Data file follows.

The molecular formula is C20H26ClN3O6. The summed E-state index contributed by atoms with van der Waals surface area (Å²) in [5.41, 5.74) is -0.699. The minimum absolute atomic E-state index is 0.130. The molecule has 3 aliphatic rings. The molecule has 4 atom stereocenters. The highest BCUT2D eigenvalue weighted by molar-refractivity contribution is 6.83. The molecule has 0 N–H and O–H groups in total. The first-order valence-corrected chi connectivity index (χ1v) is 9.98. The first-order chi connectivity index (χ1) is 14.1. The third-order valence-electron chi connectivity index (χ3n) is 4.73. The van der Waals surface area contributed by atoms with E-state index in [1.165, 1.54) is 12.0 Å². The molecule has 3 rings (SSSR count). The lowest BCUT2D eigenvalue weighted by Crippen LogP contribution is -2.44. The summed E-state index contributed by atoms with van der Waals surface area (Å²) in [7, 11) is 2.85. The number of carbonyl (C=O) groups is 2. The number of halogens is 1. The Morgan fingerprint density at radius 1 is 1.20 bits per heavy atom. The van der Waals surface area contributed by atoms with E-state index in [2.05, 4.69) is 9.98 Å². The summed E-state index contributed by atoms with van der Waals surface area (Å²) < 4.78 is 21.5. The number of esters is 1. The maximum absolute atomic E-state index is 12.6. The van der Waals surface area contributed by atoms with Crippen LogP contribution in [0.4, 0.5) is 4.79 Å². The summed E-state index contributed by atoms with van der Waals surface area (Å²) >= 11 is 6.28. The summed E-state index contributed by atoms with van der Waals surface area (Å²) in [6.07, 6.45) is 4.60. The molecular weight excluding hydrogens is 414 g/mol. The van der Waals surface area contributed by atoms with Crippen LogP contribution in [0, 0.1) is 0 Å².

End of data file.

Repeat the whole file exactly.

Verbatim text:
The molecular formula is C20H26ClN3O6. The summed E-state index contributed by atoms with van der Waals surface area (Å²) in [5.41, 5.74) is -0.699. The minimum absolute atomic E-state index is 0.130. The molecule has 3 aliphatic rings. The molecule has 4 atom stereocenters. The highest BCUT2D eigenvalue weighted by molar-refractivity contribution is 6.83. The molecule has 0 N–H and O–H groups in total. The first-order valence-corrected chi connectivity index (χ1v) is 9.98. The first-order chi connectivity index (χ1) is 14.1. The third-order valence-electron chi connectivity index (χ3n) is 4.73. The van der Waals surface area contributed by atoms with E-state index in [1.165, 1.54) is 12.0 Å². The molecule has 3 rings (SSSR count). The lowest BCUT2D eigenvalue weighted by Crippen LogP contribution is -2.44. The summed E-state index contributed by atoms with van der Waals surface area (Å²) in [7, 11) is 2.85. The number of carbonyl (C=O) groups is 2. The number of halogens is 1. The Morgan fingerprint density at radius 1 is 1.20 bits per heavy atom. The van der Waals surface area contributed by atoms with E-state index in [2.05, 4.69) is 9.98 Å². The summed E-state index contributed by atoms with van der Waals surface area (Å²) < 4.78 is 21.5. The number of esters is 1. The maximum absolute atomic E-state index is 12.6. The van der Waals surface area contributed by atoms with Crippen LogP contribution in [0.4, 0.5) is 4.79 Å². The summed E-state index contributed by atoms with van der Waals surface area (Å²) >= 11 is 6.28. The summed E-state index contributed by atoms with van der Waals surface area (Å²) in [6.07, 6.45) is 4.60. The molecular weight excluding hydrogens is 414 g/mol. The van der Waals surface area contributed by atoms with Crippen LogP contribution in [0, 0.1) is 0 Å².